“Moreover,” he says, “as a society, we need to create an environment where innovation is not only possible, but has an incentive to take place. At the end of the day, we are all trying our best to advance societal benefit through innovation, and this must include from the regulatory aspect as well.”

Has he started to experience more regulatory understanding? “In fact, we are seeing good support from the regulatory bodies. The importance of this piece of the puzzle cannot be overstated.”

Another piece of that puzzle is a market trend that will benefit from an industrywide effort on continuous: the transition to smaller-scale volumes of increasingly complicated drugs to treat orphan and other smaller disease populations.

“Today companies of all sizes and shapes – and including contract development and manufacturing organizations – need a new platform to enable growth and innovative solutions within this new paradigm,” says Krumme. “We need all companies working together with the regulatory authorities. And from an outsourced model as well, we need to expand a network of people and companies to join this journey. If Novartis happens to be more advanced at this time, then we will play that leadership role. That is clearly where our motivation is.”

Equipped For Widespread Success

Motivation, though, can get muddled when momentum is muted. I ask Krumme if there’s any sense of frustration at the current pace of acceptance and development of continuous manufacturing.

“Having spent all my career in pharmaceutical development, I would say no,” he replies. “Actually, we are moving fairly quickly. Looking from the outside, maybe from a consumer goods development perspective, you might ask why the transition is taking so long. From our perspective, I would say the majority of people involved in continuous manufacturing think we are moving at a good pace.”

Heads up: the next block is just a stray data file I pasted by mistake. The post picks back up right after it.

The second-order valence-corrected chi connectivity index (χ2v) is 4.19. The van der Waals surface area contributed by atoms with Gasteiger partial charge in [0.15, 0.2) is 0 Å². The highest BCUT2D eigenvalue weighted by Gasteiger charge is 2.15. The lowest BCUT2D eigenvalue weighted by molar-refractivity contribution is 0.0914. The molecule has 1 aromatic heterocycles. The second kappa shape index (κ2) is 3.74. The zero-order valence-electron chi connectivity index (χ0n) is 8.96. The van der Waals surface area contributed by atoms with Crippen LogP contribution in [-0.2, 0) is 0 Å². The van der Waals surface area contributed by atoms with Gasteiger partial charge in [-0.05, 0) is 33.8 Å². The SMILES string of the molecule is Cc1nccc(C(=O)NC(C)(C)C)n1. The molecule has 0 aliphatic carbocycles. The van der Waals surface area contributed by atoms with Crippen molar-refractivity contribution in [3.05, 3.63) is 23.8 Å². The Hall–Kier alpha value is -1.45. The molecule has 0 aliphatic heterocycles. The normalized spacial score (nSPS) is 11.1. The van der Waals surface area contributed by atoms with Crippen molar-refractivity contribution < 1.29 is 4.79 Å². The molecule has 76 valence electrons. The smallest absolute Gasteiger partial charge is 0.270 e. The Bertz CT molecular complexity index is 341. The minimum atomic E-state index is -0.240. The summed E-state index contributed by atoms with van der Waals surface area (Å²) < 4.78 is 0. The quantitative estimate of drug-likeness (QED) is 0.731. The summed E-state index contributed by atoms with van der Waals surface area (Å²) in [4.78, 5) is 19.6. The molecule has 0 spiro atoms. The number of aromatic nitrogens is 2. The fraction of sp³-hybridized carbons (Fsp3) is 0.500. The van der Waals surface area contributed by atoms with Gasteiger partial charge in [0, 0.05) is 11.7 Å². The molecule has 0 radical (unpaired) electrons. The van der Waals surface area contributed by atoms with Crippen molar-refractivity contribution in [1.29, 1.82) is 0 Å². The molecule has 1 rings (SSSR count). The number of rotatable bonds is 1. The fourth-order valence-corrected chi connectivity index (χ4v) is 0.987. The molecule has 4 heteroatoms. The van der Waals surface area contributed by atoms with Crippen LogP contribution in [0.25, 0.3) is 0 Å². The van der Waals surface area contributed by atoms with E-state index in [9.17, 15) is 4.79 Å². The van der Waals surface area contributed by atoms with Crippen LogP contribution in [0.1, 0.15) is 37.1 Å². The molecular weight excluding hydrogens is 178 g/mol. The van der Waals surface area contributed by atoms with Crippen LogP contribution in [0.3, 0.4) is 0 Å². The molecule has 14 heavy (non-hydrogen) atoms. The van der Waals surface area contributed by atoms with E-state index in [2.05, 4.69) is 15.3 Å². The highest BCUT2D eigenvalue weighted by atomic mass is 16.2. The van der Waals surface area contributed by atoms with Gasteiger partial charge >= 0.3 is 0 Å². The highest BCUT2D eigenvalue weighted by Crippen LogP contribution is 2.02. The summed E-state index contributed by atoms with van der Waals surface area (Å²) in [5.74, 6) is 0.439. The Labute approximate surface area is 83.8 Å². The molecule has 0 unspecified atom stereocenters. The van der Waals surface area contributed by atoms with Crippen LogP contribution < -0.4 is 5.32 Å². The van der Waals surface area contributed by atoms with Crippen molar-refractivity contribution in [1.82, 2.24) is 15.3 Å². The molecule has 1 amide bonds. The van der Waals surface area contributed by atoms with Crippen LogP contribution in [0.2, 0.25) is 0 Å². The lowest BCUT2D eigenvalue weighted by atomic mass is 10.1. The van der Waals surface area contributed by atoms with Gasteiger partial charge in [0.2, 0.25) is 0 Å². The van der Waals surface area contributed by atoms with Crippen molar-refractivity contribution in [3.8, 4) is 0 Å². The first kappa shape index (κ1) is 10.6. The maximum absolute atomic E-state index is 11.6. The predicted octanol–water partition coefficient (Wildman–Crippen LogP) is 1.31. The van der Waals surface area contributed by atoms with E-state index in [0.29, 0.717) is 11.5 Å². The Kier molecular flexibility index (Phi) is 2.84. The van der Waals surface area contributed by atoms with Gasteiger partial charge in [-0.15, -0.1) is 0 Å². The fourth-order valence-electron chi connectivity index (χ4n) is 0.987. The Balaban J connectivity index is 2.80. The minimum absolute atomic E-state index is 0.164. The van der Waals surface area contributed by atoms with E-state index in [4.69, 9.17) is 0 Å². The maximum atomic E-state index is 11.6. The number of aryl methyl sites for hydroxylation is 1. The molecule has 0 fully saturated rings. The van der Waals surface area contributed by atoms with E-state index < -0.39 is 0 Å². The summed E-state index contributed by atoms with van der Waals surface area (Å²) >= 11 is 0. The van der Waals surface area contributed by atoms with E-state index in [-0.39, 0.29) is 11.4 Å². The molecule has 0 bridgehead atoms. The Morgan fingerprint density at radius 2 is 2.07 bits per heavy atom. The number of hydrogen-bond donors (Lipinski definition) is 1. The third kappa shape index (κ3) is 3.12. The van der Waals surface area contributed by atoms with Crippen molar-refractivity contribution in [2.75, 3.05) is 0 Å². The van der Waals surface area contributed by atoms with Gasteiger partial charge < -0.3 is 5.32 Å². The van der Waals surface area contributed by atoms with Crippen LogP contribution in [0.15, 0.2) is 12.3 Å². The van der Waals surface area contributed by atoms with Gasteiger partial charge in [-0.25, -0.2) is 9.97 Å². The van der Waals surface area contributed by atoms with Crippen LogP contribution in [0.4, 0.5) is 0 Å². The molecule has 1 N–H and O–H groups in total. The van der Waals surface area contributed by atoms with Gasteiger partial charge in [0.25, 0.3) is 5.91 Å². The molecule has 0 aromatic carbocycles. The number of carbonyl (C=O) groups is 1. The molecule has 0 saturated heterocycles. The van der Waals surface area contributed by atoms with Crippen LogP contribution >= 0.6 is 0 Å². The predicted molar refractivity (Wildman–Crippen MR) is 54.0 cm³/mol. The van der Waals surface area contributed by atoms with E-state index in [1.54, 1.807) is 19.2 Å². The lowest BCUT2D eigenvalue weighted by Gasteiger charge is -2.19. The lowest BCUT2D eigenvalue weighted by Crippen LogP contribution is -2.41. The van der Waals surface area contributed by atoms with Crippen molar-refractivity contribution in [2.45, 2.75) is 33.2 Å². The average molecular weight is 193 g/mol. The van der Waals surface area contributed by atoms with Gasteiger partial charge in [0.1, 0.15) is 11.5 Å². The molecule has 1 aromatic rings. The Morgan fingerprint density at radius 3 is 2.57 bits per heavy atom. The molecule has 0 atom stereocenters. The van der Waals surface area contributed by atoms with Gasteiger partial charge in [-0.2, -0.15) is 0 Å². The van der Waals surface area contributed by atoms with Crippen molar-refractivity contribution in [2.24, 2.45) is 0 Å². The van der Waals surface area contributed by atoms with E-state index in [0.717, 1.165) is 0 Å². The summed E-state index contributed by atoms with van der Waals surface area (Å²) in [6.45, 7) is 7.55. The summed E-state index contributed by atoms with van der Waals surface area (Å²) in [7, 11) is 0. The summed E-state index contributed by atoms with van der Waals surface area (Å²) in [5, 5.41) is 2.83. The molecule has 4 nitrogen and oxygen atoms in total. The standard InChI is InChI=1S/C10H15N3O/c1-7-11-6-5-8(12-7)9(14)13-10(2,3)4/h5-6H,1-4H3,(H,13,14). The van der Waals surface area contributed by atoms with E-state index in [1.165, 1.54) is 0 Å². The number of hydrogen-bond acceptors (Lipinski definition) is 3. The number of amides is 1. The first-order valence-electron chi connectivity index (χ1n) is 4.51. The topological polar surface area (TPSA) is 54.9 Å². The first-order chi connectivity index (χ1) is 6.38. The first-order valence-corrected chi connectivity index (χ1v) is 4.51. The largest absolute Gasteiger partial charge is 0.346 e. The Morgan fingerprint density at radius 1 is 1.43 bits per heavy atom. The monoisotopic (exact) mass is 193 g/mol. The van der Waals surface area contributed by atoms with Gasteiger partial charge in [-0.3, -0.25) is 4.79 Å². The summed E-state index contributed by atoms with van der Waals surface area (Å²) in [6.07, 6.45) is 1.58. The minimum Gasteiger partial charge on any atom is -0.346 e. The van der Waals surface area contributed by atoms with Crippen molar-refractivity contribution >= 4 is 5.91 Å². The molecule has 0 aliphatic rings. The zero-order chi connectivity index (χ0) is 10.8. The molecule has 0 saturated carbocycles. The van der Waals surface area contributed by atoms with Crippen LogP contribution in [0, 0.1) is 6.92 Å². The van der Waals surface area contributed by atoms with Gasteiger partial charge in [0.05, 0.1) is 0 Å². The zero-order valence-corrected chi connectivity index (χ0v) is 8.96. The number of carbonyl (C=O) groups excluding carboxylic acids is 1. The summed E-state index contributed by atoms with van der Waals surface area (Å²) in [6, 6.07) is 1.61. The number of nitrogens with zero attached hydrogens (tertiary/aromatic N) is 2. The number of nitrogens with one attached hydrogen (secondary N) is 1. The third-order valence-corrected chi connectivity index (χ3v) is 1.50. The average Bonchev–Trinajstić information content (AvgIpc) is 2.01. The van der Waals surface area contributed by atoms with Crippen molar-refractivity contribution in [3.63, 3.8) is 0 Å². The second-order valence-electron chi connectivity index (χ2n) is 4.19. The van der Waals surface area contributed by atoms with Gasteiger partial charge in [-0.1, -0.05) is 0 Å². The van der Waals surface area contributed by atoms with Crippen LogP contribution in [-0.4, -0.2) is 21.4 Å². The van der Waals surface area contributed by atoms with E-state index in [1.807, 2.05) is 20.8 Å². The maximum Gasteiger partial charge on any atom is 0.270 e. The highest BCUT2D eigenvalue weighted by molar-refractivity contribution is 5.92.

Krumme says if you consider the pace of development for compounds and other products related to the medical fields, “from start to finish on average it’s about a ten-year cycle. Only with few exceptions is the pharmaceutical industry able to cut a significant portion out of that. The ten-year pace is what we are used to. If we assumed it would go faster, I’d say that was wishful thinking.”

What about the pace at Novartis? “We have multiple products we’re actively working on in our new facility,” replies Krumme. “We moved away from the methodology of taking one front-runner and pushing that through the development pipeline at the fastest pace possible. Instead, we’re building a portfolio of projects. We know we have a certain attrition rate, and instead of putting all our eggs in one basket – and praying this one makes it – we’ve developed a pipeline very much enabled by the new technology. That means a different allocation of investment, both from a time and resource perspective, but one that significantly increases the probability of success.”

Finally, I ask Krumme about equipment needs for continuous, a potential roadblock to quicker adoption.

“There’s not a piece of equipment in our facility that didn’t need modification,” he replies. “For process equipment – say chemical reactors – we designed them starting literally with a blank sheet of paper, or a solid block of metal. Then we found partners and vendors who could manufacture according to our drawings and specifications.

“In some cases we patented equipment, but we also licensed it back out to our vendors,” concludes Krumme. “We don't want isolated solutions. The industry has to move forward together. We’re creating a microclimate for infrastructure. We benefit from vendor investments and innovation, and in some cases we even help them to distribute pieces of equipment. All efforts are to advance the continuous paradigm throughout drug development and manufacturing.”